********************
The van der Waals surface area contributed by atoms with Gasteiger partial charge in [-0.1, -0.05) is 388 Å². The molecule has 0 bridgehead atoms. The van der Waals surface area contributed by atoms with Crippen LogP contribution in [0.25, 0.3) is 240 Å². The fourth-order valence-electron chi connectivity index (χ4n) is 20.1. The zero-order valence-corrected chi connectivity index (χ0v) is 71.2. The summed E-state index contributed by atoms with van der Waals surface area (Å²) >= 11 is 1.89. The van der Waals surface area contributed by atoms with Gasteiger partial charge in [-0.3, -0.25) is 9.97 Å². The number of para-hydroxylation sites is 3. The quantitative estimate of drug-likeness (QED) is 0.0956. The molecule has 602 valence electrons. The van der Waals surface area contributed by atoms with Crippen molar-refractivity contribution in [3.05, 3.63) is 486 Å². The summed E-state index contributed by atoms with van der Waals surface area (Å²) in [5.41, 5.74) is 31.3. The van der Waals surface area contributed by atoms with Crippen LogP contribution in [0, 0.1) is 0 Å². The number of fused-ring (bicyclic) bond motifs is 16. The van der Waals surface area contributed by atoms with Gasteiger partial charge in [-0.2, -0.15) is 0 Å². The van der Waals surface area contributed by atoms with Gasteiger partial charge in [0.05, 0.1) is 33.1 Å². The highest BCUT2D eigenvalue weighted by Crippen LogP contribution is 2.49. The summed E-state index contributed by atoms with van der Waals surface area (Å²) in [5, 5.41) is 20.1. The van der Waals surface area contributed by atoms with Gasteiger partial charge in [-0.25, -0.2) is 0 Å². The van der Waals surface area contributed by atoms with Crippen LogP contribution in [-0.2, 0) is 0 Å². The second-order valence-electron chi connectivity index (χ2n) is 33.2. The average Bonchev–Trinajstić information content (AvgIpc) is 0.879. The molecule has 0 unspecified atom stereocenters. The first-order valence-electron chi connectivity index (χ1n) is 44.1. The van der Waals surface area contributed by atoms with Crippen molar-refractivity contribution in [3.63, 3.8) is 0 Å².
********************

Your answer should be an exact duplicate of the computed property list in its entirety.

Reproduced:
The van der Waals surface area contributed by atoms with Gasteiger partial charge in [-0.1, -0.05) is 388 Å². The molecule has 0 bridgehead atoms. The van der Waals surface area contributed by atoms with Crippen LogP contribution in [0.25, 0.3) is 240 Å². The fourth-order valence-electron chi connectivity index (χ4n) is 20.1. The zero-order valence-corrected chi connectivity index (χ0v) is 71.2. The summed E-state index contributed by atoms with van der Waals surface area (Å²) >= 11 is 1.89. The van der Waals surface area contributed by atoms with Gasteiger partial charge in [-0.3, -0.25) is 9.97 Å². The number of para-hydroxylation sites is 3. The quantitative estimate of drug-likeness (QED) is 0.0956. The molecule has 602 valence electrons. The van der Waals surface area contributed by atoms with Crippen molar-refractivity contribution in [3.05, 3.63) is 486 Å². The summed E-state index contributed by atoms with van der Waals surface area (Å²) in [5.41, 5.74) is 31.3. The van der Waals surface area contributed by atoms with Crippen LogP contribution in [0, 0.1) is 0 Å². The number of fused-ring (bicyclic) bond motifs is 16. The van der Waals surface area contributed by atoms with Gasteiger partial charge in [-0.2, -0.15) is 0 Å². The van der Waals surface area contributed by atoms with Gasteiger partial charge in [0.05, 0.1) is 33.1 Å². The highest BCUT2D eigenvalue weighted by Crippen LogP contribution is 2.49. The summed E-state index contributed by atoms with van der Waals surface area (Å²) in [5, 5.41) is 20.1. The van der Waals surface area contributed by atoms with Gasteiger partial charge in [-0.25, -0.2) is 0 Å². The van der Waals surface area contributed by atoms with Crippen LogP contribution in [-0.2, 0) is 0 Å². The second-order valence-electron chi connectivity index (χ2n) is 33.2. The average Bonchev–Trinajstić information content (AvgIpc) is 0.879. The molecule has 0 unspecified atom stereocenters. The first-order valence-electron chi connectivity index (χ1n) is 44.1. The van der Waals surface area contributed by atoms with Crippen molar-refractivity contribution in [3.63, 3.8) is 0 Å².